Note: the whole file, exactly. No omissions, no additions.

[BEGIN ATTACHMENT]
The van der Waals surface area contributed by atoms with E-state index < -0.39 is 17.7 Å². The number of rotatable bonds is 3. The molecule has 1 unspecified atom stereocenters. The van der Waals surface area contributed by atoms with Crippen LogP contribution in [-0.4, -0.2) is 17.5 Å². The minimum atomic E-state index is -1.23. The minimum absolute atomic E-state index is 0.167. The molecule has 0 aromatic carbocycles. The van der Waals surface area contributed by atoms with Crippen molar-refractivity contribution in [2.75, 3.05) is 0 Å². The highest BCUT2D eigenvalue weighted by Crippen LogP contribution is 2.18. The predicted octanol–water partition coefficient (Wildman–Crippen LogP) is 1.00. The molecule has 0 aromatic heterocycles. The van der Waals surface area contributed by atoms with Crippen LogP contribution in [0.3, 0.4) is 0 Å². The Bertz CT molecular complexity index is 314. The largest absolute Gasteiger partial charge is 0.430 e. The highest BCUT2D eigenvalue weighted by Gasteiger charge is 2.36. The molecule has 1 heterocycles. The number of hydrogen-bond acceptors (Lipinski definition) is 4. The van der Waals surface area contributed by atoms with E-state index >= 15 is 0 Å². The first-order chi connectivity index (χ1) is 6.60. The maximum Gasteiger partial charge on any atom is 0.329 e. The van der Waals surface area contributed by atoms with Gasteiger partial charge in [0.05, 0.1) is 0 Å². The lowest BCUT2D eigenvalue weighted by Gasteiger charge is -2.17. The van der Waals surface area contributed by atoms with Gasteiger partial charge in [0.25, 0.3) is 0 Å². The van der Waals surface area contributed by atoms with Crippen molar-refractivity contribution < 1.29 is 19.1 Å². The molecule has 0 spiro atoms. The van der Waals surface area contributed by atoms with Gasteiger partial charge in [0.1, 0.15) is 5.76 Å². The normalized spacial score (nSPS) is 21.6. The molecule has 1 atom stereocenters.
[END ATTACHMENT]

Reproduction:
The van der Waals surface area contributed by atoms with E-state index < -0.39 is 17.7 Å². The number of rotatable bonds is 3. The molecule has 1 unspecified atom stereocenters. The van der Waals surface area contributed by atoms with Crippen LogP contribution in [-0.4, -0.2) is 17.5 Å². The minimum atomic E-state index is -1.23. The minimum absolute atomic E-state index is 0.167. The molecule has 0 aromatic carbocycles. The van der Waals surface area contributed by atoms with Crippen molar-refractivity contribution in [2.75, 3.05) is 0 Å². The highest BCUT2D eigenvalue weighted by Crippen LogP contribution is 2.18. The predicted octanol–water partition coefficient (Wildman–Crippen LogP) is 1.00. The molecule has 0 aromatic heterocycles. The van der Waals surface area contributed by atoms with Crippen LogP contribution in [0.3, 0.4) is 0 Å². The Bertz CT molecular complexity index is 314. The largest absolute Gasteiger partial charge is 0.430 e. The highest BCUT2D eigenvalue weighted by Gasteiger charge is 2.36. The molecule has 1 heterocycles. The number of hydrogen-bond acceptors (Lipinski definition) is 4. The van der Waals surface area contributed by atoms with E-state index >= 15 is 0 Å². The first-order chi connectivity index (χ1) is 6.60. The maximum Gasteiger partial charge on any atom is 0.329 e. The van der Waals surface area contributed by atoms with Gasteiger partial charge in [0.05, 0.1) is 0 Å². The lowest BCUT2D eigenvalue weighted by Gasteiger charge is -2.17. The van der Waals surface area contributed by atoms with Gasteiger partial charge in [0.25, 0.3) is 0 Å². The van der Waals surface area contributed by atoms with Crippen molar-refractivity contribution < 1.29 is 19.1 Å². The molecule has 0 spiro atoms. The van der Waals surface area contributed by atoms with Gasteiger partial charge in [0.1, 0.15) is 5.76 Å². The normalized spacial score (nSPS) is 21.6. The molecule has 1 atom stereocenters.